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Surgery to remove the gallbladder is the most common method of treating gallstones that have become problematic. The timing and type of surgery depends on the severity of the disease.

When the gallbladder is removed, the surgeon also examines the bile ducts and removes any stones that are present. The ducts are not removed so the liver can continue to secrete bile into the intestine to assist with digestion.

Laparoscopic Cholecystectomy vs. Open Cholecystectomy


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Laparoscopic Cholecystectomy

In the US, laparoscopic cholecystectomy has become a very common procedure for removing the gallbladder, accounting for approximately 75%-90% of the surgical procedures.

This procedure should not be done if you:

  • Are on blood thinners
  • Had previous stomach surgery with alot of scarring
  • Have pancreatitis

This procedure may be delayed if you have acute inflammation or infection

The surgeon makes several tiny incisions in the abdomen and inserts surgical instruments and a miniature video camera into the abdomen. The camera sends a magnified image from inside the body to a video monitor, giving the surgeon a close-up view of the organs and tissues. While watching the monitor, the surgeon inserts instruments through a second incision to carefully separate the gallbladder from the liver, ducts, and other structures. The cystic duct is then cut and the gallbladder is removed.

Because the abdominal muscles are not cut during laparoscopic surgery, patients have less pain and fewer complications than they do after major abdominal surgery. Recovery usually requires only a few days of restricted activity at home.

This procedure has a success rate around 95%. Approximately 10% of the patients will have the following complications:

  • Aspiration of stomach content
  • Pancreatitis
  • Bleeding
  • Perforated bowel or bile ducts
  • Recurrent stone

In about 5%-10% of laparoscopies, the doctor needs to switch to an open cholecystectomy.

Open Cholecystectomy

If there are any obstacles to the laparoscopic procedure—such as infection or scarring from other operations—your surgeon may do an open surgery. During an open surgery, the surgeon has to make an incision in the abdomen to remove the gallbladder. Open cholecystectomy is very safe, but is considered major surgery and may take several weeks recovery time at home. This procedure accounts for approximately 10%-25% of all the surgical procedures for gallstones.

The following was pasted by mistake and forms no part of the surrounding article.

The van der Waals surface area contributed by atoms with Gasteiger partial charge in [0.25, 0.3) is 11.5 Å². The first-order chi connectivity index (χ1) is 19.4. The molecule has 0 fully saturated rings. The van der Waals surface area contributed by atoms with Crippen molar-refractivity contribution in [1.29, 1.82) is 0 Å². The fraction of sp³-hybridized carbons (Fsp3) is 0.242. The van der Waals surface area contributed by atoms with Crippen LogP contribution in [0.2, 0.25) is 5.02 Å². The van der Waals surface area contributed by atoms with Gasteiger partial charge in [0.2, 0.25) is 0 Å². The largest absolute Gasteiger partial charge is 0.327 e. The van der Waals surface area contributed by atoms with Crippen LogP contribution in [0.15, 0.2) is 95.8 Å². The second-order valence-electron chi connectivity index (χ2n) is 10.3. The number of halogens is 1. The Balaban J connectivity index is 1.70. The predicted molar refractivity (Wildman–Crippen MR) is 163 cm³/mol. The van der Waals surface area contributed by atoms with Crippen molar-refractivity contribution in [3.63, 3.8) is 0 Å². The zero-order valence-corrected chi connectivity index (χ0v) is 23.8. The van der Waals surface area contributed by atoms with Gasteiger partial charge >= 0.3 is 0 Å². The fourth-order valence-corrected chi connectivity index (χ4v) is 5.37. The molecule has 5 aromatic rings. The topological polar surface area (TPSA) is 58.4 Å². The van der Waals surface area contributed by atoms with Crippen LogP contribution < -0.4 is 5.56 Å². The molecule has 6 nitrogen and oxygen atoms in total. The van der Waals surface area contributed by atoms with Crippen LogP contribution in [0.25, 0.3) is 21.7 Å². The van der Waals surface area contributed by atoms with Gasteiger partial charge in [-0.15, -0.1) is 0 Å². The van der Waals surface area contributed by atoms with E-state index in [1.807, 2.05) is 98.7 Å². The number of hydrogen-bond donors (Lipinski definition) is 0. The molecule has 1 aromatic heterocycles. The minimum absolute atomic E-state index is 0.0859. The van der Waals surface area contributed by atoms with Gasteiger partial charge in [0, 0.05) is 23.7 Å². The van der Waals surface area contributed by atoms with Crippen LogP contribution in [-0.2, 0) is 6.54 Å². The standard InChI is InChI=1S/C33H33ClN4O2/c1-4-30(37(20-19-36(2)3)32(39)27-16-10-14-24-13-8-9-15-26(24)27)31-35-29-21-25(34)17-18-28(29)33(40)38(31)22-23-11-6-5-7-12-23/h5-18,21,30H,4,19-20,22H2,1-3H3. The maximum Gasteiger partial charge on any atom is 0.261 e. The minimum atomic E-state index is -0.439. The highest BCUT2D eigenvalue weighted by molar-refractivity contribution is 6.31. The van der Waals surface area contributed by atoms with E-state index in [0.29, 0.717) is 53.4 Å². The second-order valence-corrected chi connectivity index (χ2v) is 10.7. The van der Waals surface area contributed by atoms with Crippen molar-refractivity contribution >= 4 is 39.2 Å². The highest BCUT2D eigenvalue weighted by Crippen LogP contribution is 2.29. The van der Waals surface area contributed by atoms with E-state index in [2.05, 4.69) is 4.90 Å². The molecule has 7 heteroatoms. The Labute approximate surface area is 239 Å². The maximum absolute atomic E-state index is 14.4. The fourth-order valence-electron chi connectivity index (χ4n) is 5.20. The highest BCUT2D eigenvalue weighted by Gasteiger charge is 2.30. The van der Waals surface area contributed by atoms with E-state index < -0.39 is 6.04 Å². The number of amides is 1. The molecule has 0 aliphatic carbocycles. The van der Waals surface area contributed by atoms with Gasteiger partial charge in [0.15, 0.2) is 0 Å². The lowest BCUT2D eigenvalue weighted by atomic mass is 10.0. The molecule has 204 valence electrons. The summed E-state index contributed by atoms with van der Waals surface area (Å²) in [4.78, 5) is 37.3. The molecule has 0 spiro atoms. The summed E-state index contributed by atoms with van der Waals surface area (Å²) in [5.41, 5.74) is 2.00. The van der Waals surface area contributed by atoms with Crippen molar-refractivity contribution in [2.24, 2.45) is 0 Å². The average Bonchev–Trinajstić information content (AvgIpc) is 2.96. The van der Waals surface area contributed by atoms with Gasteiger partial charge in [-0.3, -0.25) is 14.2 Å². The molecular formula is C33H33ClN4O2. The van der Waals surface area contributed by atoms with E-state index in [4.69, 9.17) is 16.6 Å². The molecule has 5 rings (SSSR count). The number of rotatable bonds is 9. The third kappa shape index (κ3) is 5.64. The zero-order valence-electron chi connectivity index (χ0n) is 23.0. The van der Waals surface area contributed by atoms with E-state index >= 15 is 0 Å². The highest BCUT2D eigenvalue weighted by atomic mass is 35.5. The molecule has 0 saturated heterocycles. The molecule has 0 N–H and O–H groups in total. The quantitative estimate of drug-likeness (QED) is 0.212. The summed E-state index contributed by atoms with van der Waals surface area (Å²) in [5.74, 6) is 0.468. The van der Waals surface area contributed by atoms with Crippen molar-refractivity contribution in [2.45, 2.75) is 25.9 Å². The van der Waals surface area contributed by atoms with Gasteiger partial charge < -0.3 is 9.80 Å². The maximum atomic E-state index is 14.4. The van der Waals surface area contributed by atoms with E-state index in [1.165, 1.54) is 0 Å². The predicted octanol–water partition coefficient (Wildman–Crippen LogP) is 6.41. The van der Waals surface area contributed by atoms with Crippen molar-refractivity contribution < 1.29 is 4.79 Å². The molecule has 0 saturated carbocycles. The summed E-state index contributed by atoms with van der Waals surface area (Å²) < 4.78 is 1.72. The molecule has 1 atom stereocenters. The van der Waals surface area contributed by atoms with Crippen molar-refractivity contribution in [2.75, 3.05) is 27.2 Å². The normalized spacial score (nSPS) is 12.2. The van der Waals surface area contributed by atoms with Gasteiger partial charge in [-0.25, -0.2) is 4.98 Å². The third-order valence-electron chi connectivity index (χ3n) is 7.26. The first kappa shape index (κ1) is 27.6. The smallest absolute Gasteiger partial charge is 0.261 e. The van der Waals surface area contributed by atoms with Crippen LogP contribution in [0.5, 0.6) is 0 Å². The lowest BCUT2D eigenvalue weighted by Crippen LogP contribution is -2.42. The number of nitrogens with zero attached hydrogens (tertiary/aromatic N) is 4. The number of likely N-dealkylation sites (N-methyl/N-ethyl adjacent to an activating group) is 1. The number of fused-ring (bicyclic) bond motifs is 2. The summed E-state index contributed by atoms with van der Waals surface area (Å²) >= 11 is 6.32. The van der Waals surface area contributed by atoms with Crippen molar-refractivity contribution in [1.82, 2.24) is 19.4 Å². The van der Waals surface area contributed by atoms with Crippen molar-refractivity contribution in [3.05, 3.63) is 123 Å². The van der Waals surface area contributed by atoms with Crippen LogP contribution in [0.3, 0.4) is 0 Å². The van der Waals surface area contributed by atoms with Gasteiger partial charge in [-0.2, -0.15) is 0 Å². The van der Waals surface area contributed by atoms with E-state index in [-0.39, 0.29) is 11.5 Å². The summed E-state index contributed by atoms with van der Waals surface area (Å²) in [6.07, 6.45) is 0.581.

This procedure should not be done if you have:

  • Uncontrolled bleeding disorder
  • Chronic lung disease or heart failure

Postoperative complications include the following:

  • Hernia
  • Diarrhea
  • Wound infection
  • Perforated bowel
  • Injury to the liver or kidney

References:

Clayton ES, Connor S, Alexakis N, Leandros E. Meta-analysis of endoscopy and surgery versus surgery alone for common bile duct stones with the gallbladder in situ. Br J Surg. 2006;93(10):1185-1191.

Gallstones. Cleveland Clinic website. Available at: https://my.clevelandclinic.org/health/articles/gallstones. Accessed September 1, 2017.

Gallstones. EBSCO DynaMed Plus website. Available at: http://www.dynamed.com/topics/dmp~AN~T114033/Gallstones. Updated July 22, 2016. Accessed September 1, 2017.

Gallstones. National Institute of Diabetes and Digesrive and Kidney Diseases website. Available at: https://www.niddk.nih.gov/health-information/digestive-diseases/gallstones. Updated November 2013. Accessed September 1, 2017.

Keus F, Broeders IT, van Laarhoven CJ. Gallstone disease: surgical aspects of symptomatic cholecystolithiasis and acute cholecystitis. Best Pract Res Clin Gastroenterol. 2006:20(6):1031-1051.

McVeigh G, Dobinson Evans E, Dwerryhouse S, et al. Gallstone disease: diagnosis and management. Available at: https://www.nice.org.uk/guidance/cg188/chapter/Introduction. Updated October 2014.

Portincasa P, Di Ciaula A, de Bari O, Garruti G, Palmieri VO, Wang DQ. Management of gallstones and its related complications. Expert Rev Gastroenterol Hepatol. 2016;10(1):93-112.



Last reviewed September 2017 by EBSCO Medical Review Board Michael Woods, MD, FAAP

Please be aware that this information is provided to supplement the care provided by your physician. It is neither intended nor implied to be a substitute for professional medical advice. CALL YOUR HEALTHCARE PROVIDER IMMEDIATELY IF YOU THINK YOU MAY HAVE A MEDICAL EMERGENCY. Always seek the advice of your physician or other qualified health provider prior to starting any new treatment or with any questions you may have regarding a medical condition.

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